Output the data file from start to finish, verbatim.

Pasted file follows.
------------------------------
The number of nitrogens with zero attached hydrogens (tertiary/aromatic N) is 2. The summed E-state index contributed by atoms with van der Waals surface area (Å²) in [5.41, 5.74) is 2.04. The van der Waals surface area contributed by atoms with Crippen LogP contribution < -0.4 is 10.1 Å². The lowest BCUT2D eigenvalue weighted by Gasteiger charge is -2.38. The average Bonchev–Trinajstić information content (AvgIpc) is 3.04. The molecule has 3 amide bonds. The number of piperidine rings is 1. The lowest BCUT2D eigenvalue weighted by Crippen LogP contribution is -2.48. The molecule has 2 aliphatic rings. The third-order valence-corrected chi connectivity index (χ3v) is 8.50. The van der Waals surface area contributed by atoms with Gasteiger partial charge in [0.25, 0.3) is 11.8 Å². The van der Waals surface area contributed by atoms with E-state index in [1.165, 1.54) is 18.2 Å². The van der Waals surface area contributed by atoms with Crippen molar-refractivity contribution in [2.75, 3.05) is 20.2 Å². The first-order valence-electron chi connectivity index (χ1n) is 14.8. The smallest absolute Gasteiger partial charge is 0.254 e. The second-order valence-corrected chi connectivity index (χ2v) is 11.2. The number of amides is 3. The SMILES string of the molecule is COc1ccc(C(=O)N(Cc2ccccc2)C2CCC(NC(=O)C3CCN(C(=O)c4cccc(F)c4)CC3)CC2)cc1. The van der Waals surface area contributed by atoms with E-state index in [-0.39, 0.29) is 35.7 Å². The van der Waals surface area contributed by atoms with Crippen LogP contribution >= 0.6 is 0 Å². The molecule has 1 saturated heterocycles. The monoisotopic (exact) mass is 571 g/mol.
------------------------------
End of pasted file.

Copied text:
The number of nitrogens with zero attached hydrogens (tertiary/aromatic N) is 2. The summed E-state index contributed by atoms with van der Waals surface area (Å²) in [5.41, 5.74) is 2.04. The van der Waals surface area contributed by atoms with Crippen LogP contribution < -0.4 is 10.1 Å². The lowest BCUT2D eigenvalue weighted by Gasteiger charge is -2.38. The average Bonchev–Trinajstić information content (AvgIpc) is 3.04. The molecule has 3 amide bonds. The number of piperidine rings is 1. The lowest BCUT2D eigenvalue weighted by Crippen LogP contribution is -2.48. The molecule has 2 aliphatic rings. The third-order valence-corrected chi connectivity index (χ3v) is 8.50. The van der Waals surface area contributed by atoms with Gasteiger partial charge in [0.25, 0.3) is 11.8 Å². The van der Waals surface area contributed by atoms with E-state index in [1.165, 1.54) is 18.2 Å². The van der Waals surface area contributed by atoms with Crippen molar-refractivity contribution in [2.75, 3.05) is 20.2 Å². The first-order valence-electron chi connectivity index (χ1n) is 14.8. The smallest absolute Gasteiger partial charge is 0.254 e. The second-order valence-corrected chi connectivity index (χ2v) is 11.2. The number of amides is 3. The SMILES string of the molecule is COc1ccc(C(=O)N(Cc2ccccc2)C2CCC(NC(=O)C3CCN(C(=O)c4cccc(F)c4)CC3)CC2)cc1. The van der Waals surface area contributed by atoms with E-state index in [-0.39, 0.29) is 35.7 Å². The van der Waals surface area contributed by atoms with Crippen LogP contribution >= 0.6 is 0 Å². The molecule has 1 saturated heterocycles. The monoisotopic (exact) mass is 571 g/mol.